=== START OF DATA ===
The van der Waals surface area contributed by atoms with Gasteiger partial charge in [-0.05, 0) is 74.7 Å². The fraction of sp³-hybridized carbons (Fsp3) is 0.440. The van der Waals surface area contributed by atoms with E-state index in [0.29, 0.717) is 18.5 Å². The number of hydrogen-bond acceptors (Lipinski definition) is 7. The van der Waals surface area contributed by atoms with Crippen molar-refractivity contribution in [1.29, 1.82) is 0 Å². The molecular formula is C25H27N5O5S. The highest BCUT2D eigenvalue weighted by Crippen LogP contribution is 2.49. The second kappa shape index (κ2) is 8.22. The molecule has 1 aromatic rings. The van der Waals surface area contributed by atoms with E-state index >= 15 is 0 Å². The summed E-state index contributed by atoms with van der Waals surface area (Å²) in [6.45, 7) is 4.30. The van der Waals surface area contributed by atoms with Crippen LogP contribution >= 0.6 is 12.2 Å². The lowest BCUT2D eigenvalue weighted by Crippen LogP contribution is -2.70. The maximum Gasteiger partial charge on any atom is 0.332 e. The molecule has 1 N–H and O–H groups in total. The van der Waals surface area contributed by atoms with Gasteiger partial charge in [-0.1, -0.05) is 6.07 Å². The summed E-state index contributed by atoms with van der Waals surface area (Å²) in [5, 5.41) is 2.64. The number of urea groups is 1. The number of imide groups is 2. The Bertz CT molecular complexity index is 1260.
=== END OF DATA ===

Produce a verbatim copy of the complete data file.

The van der Waals surface area contributed by atoms with Gasteiger partial charge in [-0.05, 0) is 74.7 Å². The fraction of sp³-hybridized carbons (Fsp3) is 0.440. The van der Waals surface area contributed by atoms with E-state index in [0.29, 0.717) is 18.5 Å². The number of hydrogen-bond acceptors (Lipinski definition) is 7. The van der Waals surface area contributed by atoms with Crippen molar-refractivity contribution in [1.29, 1.82) is 0 Å². The molecular formula is C25H27N5O5S. The highest BCUT2D eigenvalue weighted by Crippen LogP contribution is 2.49. The second kappa shape index (κ2) is 8.22. The molecule has 1 aromatic rings. The van der Waals surface area contributed by atoms with E-state index >= 15 is 0 Å². The summed E-state index contributed by atoms with van der Waals surface area (Å²) in [6.45, 7) is 4.30. The van der Waals surface area contributed by atoms with Crippen LogP contribution >= 0.6 is 12.2 Å². The lowest BCUT2D eigenvalue weighted by Crippen LogP contribution is -2.70. The maximum Gasteiger partial charge on any atom is 0.332 e. The molecule has 1 N–H and O–H groups in total. The van der Waals surface area contributed by atoms with Gasteiger partial charge in [-0.1, -0.05) is 6.07 Å². The summed E-state index contributed by atoms with van der Waals surface area (Å²) in [5, 5.41) is 2.64. The number of urea groups is 1. The number of imide groups is 2. The Bertz CT molecular complexity index is 1260.